Posts Tagged ‘Bethesda’

Fallout 4 Survival Mode Beta Now Available

this character will struggle to survive because it is hard to eat and drink without a head

Keen observers of my writing habits may have noticed that I didn’t produce many words on the subject of Fallout 4 [official site]. I played Bethesda’s latest and, as with so many of the studio’s games, I failed to find the hook that kept me in its world. Fallout 4, sad to say, left me as cold as a perfectly chilled Nuka-Cola.

All that may be about to change. The game’s Survival Mode looks like an entirely different game, with loads of new features including “no fast travel, saving only when you sleep, increased lethality, diseases, fatigue, danger and more”. You can download the beta of the new mode through Steam right now.

Read the rest of this entry »

A Life In Ruins: Rebuilding Fallout 4’s Settlements

Jonathan Morcom has spent almost two hundred hours with a single Fallout 4 [official site] character. Thanks to the settlement construction system, he hoped to find a home in the ruins of the old world, and as the game’s expansions draw closer, these reflections on the game’s building and management features capture a world on the verge of another dramatic shift.

I swear, if Minutemen stalwart Preston Garvey gives me one more unsolicited quest to go and rescue one of the dopey bastards from Abernathy Farm who’s managed to get themselves kidnapped again, I’m going to punch a hole clean through my monitor and send the repair bill to Bethesda. I’ve just fast travelled back to Sanctuary Hills, my home of choice in Fallout 4, and after storing my junk in the workshop I accidentally bump into Preston who’s pretending to do something useful to a tato plant.

Read the rest of this entry »

Robots, Pets And Unsafe Harbours: Fallout 4 DLC

Bethesda have just announced the first three expansions for Fallout 4 [official site]. They’re not far enough, coming March, April and May, and they include new adventures, new settlement customisation options, new quests facilities to capture and train creatures, and “the largest landmass for an add-on that we’ve ever created”. First out will be Automatron, which will allow you to build customised robot companions, then there’s the Wasteland Workshop in April which concentrates on settlements and creature taming, and finally Far Harbor will include an entirely new island area. Beyond these, Bethesda have expanded their DLC plans enough to raise the season pass price.

Read the rest of this entry »

Have You Played: Bethesda’s Terminator: Future Shock?

Have You Played? is an endless stream of game retrospectives. One a day, every day of the year, perhaps for all time.

If you want an origin story for Bethesda’s Elder Scrolls and Fallout RPGs, look more to Future Shock than to the first Elder Scrolls itself. This semi-open world (it wasn’t a sandbox, but the huge size of the maps meant it did feel so) first-person shooter was very much about exploring, scavenging and getting yourself into a whole heap of trouble, a concept revisited and refined in The Elder Scrolls II: Daggerfall and then Morrowind, and maintained (if not reduced) all the way up to last year’s Fallout 4.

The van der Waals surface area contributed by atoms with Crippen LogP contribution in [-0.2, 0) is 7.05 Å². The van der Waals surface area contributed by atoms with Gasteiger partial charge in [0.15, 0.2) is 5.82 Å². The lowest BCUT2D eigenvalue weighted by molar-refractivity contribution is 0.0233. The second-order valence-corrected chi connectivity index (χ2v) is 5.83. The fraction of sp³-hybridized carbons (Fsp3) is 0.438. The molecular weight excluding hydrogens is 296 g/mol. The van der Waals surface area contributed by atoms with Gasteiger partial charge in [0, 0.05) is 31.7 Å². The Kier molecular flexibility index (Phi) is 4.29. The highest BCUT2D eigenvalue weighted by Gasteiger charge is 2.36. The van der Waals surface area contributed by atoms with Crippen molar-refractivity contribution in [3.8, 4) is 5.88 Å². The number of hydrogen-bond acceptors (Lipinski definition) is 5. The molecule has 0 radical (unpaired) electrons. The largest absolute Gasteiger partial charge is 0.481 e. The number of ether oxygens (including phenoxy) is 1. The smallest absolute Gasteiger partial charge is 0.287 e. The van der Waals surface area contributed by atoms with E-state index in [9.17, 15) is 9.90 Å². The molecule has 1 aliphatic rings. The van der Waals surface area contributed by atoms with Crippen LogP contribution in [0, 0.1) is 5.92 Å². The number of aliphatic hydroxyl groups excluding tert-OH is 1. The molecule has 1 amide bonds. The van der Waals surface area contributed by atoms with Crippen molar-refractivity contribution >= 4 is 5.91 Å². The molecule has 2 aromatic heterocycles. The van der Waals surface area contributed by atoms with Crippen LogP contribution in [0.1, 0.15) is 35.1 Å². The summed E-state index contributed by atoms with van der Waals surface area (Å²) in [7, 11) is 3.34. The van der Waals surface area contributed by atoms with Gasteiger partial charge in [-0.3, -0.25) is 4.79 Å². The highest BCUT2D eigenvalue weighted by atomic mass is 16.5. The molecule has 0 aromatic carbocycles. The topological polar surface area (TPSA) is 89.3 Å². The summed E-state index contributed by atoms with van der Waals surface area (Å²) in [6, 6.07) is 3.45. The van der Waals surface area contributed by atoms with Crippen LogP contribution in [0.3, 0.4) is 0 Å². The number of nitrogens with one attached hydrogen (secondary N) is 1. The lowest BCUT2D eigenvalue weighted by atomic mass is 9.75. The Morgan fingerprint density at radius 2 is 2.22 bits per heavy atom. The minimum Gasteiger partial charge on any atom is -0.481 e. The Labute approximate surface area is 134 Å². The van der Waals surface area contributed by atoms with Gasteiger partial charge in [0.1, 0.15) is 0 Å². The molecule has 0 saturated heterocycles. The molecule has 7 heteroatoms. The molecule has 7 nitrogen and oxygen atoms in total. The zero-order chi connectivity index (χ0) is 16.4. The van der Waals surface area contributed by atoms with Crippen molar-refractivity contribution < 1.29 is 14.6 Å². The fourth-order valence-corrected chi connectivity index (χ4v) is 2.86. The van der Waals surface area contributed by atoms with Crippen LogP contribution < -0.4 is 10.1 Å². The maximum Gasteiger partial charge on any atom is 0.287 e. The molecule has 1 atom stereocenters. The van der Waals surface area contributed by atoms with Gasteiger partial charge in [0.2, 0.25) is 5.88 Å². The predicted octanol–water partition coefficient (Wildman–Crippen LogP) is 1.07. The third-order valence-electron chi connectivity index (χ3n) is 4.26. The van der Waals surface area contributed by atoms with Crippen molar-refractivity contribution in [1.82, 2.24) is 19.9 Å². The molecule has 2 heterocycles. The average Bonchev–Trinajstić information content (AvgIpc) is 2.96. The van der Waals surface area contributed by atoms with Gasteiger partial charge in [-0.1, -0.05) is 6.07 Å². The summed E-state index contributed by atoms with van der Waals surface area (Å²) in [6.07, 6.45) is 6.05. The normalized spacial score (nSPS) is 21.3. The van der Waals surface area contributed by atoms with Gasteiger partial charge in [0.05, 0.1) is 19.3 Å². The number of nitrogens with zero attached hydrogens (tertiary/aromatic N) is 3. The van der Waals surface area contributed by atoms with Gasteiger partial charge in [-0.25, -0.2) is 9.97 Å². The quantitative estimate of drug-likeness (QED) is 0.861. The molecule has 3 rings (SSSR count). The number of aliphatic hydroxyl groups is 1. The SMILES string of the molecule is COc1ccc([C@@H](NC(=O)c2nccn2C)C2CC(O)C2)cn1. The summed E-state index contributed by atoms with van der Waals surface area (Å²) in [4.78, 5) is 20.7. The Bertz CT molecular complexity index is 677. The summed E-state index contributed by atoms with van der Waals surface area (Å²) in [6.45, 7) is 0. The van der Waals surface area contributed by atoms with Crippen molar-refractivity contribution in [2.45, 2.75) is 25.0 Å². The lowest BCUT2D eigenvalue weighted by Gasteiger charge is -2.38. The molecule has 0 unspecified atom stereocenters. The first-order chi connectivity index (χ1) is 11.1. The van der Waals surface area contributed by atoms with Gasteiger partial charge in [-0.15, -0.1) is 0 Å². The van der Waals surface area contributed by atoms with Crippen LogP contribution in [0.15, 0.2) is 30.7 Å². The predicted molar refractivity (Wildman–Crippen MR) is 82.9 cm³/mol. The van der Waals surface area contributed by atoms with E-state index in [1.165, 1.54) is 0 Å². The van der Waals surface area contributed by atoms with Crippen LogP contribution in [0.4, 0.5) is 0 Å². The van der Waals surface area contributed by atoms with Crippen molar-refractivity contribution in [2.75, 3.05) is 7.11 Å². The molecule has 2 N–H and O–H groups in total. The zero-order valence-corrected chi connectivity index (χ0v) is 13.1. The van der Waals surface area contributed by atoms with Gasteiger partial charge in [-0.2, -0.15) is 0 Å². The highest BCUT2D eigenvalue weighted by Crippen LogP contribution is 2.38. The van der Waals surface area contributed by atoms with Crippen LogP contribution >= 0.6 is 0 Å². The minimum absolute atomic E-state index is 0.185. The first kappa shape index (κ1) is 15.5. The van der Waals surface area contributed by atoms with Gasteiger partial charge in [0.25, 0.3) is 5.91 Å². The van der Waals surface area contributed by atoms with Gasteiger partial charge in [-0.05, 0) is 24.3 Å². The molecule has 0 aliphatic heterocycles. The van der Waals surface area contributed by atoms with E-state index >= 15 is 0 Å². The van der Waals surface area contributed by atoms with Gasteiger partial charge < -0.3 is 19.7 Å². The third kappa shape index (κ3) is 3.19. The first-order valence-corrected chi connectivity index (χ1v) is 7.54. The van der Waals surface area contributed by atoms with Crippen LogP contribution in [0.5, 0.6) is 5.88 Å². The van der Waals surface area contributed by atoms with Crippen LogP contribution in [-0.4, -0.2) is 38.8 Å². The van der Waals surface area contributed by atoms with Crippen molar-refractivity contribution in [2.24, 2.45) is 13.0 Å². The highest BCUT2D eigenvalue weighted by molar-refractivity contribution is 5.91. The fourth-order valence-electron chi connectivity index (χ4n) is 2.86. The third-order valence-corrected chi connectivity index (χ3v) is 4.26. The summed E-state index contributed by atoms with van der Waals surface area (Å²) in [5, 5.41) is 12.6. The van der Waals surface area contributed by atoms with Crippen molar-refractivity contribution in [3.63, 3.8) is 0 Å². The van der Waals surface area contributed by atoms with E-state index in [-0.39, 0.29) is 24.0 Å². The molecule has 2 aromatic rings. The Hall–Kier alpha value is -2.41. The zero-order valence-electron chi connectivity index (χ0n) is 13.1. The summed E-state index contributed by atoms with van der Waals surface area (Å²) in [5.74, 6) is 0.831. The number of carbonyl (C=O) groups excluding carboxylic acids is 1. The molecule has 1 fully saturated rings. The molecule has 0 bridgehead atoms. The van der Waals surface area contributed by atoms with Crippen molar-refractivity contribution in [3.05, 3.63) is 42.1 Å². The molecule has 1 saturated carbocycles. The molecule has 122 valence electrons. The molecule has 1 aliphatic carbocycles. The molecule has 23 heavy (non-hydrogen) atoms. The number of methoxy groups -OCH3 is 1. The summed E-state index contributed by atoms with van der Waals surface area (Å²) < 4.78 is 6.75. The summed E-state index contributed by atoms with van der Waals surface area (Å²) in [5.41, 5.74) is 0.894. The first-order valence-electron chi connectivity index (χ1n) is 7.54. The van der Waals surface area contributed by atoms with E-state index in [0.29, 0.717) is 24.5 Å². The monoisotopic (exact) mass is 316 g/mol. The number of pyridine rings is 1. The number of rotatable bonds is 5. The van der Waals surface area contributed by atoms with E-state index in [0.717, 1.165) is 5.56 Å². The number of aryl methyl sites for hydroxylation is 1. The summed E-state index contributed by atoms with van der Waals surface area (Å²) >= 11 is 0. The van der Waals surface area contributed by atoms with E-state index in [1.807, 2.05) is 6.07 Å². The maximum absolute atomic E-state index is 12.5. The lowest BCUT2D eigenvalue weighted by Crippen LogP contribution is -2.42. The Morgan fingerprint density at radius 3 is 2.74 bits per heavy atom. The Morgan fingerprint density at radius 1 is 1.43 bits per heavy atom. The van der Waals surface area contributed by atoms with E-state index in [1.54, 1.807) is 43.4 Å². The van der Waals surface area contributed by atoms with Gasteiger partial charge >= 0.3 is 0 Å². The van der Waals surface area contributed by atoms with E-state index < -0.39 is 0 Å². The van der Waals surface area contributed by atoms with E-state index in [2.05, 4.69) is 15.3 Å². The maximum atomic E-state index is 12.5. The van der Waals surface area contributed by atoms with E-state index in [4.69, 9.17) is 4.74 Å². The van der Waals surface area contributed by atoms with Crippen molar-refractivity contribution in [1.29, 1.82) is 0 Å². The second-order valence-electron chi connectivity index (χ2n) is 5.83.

Read the rest of this entry »

Wot *I* Think: Fallout 4

I’ve spent a lot of work time playing Fallout 4, what with its being the biggest release of the year. It gave me the chance to write a couple of super-helpful guides, and a three-part diary about trying to approach the game different from that of most reviewers. So I’m left with a whole bunch of opinions about it, which it makes sense to collate into my own little WIT. It’s worth noting I’ve nowhere near completed the game, approached it strangely, and not put in nearly as much work and effort as Alec did for his official RPS review. These are just my thoughts based on what I’ve experienced so far, as spoiler free as I can get it.

Read the rest of this entry »

Fallout 4 Is Best Enjoyed As A Survival Game

I confess to an ever-so-slightly heavy heart when I began writing a diary series about Fallout 4. I’d only just finished the review, which had involved over 50 hours of play, and on top of generally wanting a change felt that I’d exhausted the game’s possibilities. As I wrote in said review, my key gripe with the game is that almost every problem is now solved by banal violence, which closes the door on its potential as a source of anecdotes.

I was wrong to be wary about going back. My complaints about Fallout 4 stand, but I’m enjoying it much more playing second time around, entirely avoiding story, entirely avoiding safety and instead imposing my own set of rules.

Read the rest of this entry »